The first 747 was designed to carry almost 400 people from the East Coast of the United States to Europe, basically a double-decker bus on a relatively short haul service. Later versions and even later widebodies stretched those demands to cover the West Coast of America deep in to Central Europe and on "very" long haul flights to Asia. Today there are "Ultra" long haul flights such as New York to Hong Kong and Singapore or Los Angeles to Dubai. Surprisingly few of them today are served by the venerable old bird who started it all in the first place.
Why? Kinda simple, really. The 747 can't make it. Technology and fuel capacity can only do so much and most feel the 747 has been taken literally as far as it can go, the new "Dash-8" series notwithstanding (and that is a model still yet to fly in commercial service so no one really knows). Most of these ultra routes are flown with smaller planes that still have very large fuel capacities, making 16 hours between California and the Middle East a stretch but a doable one.
Qantas, long distance travel master supreme, has recently introduced nonstop service from Sydney to Dallas/Ft. Worth, my hometown. The aircraft they use is a 747-ER for "Extended Range" which means it is stuffed with fuel in every possible location, sacrificing some cargo space but not passenger room. The easy part is that Sydney to Dallas is flown with the wind at its back so the plane gets a nice push most of the way to help bridge the distance. Heading back down south is another story with absolutely no margin for error. Dallas/Ft. Worth is typically a three hour flight to the West Coast from which it is typically a 14-hour flight to get to Australia, three extra hours tacked on to an already long service.
Airline planners typically hope for "blue sky" conditions that will allow a flight to operate as scheduled...most of the time. Trouble is when you advertise nonstop service customers expect and accept no excuses for pulling over to get gas. For a variety of reasons Qantas does not want to stop between Dallas and Australia. Any island along the way such as Hawaii or Fiji will most likely charge exorbitant rates for fuel not to mention fees for landing and using their facilities in to the bargain.
Within a week of inaugurating service a story went out that called Qantas on the carpet for leaving three stuffed baggage containers behind as a weight saving ploy to allow a nonstop flight. It took another 24 hours for the affected customers to be reunited with their belongings. One has to wonder if only the Brisbane customers were affected; I'd hate to think of the mess it would cause if any of those bags were going to other destinations. Will it happen again? Sure, at some point. Has it happened before?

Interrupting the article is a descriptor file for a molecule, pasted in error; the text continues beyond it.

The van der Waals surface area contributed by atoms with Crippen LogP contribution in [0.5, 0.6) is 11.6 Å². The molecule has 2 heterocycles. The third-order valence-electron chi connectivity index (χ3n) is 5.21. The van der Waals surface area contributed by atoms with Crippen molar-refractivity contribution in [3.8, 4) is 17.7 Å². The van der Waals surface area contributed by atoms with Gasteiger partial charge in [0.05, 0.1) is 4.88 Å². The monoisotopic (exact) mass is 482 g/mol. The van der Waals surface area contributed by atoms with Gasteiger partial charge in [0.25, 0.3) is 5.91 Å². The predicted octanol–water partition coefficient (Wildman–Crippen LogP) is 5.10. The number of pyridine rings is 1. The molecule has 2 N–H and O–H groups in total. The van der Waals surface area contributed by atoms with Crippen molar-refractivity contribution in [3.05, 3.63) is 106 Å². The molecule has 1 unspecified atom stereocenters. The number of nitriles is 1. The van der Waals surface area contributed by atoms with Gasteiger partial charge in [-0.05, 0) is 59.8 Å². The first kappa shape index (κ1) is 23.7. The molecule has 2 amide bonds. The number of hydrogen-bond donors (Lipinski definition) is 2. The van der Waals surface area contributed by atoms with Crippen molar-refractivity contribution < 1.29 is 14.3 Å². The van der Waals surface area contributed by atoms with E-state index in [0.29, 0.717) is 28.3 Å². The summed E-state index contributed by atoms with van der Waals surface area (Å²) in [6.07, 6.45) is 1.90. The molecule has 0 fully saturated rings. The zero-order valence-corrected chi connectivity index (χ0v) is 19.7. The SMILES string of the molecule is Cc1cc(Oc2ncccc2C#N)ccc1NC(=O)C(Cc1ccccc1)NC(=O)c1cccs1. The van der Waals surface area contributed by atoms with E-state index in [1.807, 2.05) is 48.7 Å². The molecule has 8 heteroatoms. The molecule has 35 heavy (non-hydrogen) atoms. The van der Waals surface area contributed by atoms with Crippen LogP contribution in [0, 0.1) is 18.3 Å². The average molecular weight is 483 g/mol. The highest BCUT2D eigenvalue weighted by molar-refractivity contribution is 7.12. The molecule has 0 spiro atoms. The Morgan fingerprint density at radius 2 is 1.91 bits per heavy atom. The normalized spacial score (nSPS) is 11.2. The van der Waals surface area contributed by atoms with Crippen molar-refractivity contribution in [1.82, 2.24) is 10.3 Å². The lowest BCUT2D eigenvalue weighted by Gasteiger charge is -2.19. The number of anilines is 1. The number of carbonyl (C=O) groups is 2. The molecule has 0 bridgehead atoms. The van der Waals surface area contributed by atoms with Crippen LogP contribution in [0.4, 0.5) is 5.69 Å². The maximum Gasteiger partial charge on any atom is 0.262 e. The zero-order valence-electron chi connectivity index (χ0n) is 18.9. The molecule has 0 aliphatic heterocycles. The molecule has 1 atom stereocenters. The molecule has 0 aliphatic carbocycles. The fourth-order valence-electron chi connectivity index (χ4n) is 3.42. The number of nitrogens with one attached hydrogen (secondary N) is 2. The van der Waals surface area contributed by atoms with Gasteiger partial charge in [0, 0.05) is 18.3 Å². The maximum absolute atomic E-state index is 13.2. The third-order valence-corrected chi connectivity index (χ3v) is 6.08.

Some time ago in a bid to compete with Qantas to Australia United Airlines offered nonstop service from Los Angeles to Melbourne, also with a 747. It didn't last long because the distance was simply too far for the model United operated. Stops were routinely made in Hawaii for fuel until they finally threw in the towel, red faced from the exertion and humiliation. Melbourne is now only available on United after a scheduled stop in Sydney.
United tried again in a different market, offering nonstops from New York to Hong Kong but learned the same lesson. "Nonstop" service making a "technical" stop in Anchorage damaged their reputation and doomed the service after maybe six months.
Are airlines biting off more than their engines can chew with these extreme routes? Does anybody really want to endure 17-20 hours on an airplane (especially in coach) for the sake of avoiding a connection? One friend of mine sent one of his employees to Sydney from Dallas on assignment recently. That guy deliberately chose a connection via Los Angeles just to avoid the new service altogether. He got to stretch his legs on the ground for a couple of hours and enjoy the new A380 on the way down in to the bargain. Not bad, I say.